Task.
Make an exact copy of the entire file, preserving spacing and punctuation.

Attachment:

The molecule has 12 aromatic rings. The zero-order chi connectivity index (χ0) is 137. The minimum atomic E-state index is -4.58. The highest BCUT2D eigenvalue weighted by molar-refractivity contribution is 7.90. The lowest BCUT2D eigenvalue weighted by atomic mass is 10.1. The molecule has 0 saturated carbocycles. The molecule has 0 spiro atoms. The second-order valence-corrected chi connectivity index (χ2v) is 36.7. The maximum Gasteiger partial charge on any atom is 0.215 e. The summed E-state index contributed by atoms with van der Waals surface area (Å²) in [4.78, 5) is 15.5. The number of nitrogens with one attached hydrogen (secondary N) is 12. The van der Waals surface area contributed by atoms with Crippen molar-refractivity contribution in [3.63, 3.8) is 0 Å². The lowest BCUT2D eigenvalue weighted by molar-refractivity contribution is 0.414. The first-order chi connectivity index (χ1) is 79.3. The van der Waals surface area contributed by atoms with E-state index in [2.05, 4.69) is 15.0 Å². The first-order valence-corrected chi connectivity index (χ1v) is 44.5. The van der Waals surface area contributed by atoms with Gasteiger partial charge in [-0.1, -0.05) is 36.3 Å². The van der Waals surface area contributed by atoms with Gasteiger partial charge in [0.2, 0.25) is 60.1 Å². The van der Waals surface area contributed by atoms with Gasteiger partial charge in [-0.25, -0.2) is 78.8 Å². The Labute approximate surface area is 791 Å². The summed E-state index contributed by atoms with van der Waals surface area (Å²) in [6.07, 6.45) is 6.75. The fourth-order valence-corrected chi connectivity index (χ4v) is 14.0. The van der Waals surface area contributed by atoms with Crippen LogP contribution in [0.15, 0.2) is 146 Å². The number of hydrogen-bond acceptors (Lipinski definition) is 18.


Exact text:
The molecule has 12 aromatic rings. The zero-order chi connectivity index (χ0) is 137. The minimum atomic E-state index is -4.58. The highest BCUT2D eigenvalue weighted by molar-refractivity contribution is 7.90. The lowest BCUT2D eigenvalue weighted by atomic mass is 10.1. The molecule has 0 saturated carbocycles. The molecule has 0 spiro atoms. The second-order valence-corrected chi connectivity index (χ2v) is 36.7. The maximum Gasteiger partial charge on any atom is 0.215 e. The summed E-state index contributed by atoms with van der Waals surface area (Å²) in [4.78, 5) is 15.5. The number of nitrogens with one attached hydrogen (secondary N) is 12. The van der Waals surface area contributed by atoms with Crippen molar-refractivity contribution in [3.63, 3.8) is 0 Å². The lowest BCUT2D eigenvalue weighted by molar-refractivity contribution is 0.414. The first-order chi connectivity index (χ1) is 79.3. The van der Waals surface area contributed by atoms with E-state index in [2.05, 4.69) is 15.0 Å². The first-order valence-corrected chi connectivity index (χ1v) is 44.5. The van der Waals surface area contributed by atoms with Gasteiger partial charge in [-0.1, -0.05) is 36.3 Å². The van der Waals surface area contributed by atoms with Gasteiger partial charge in [0.2, 0.25) is 60.1 Å². The van der Waals surface area contributed by atoms with Gasteiger partial charge in [-0.25, -0.2) is 78.8 Å². The Labute approximate surface area is 791 Å². The summed E-state index contributed by atoms with van der Waals surface area (Å²) in [6.07, 6.45) is 6.75. The fourth-order valence-corrected chi connectivity index (χ4v) is 14.0. The van der Waals surface area contributed by atoms with Crippen LogP contribution in [0.15, 0.2) is 146 Å². The number of hydrogen-bond acceptors (Lipinski definition) is 18.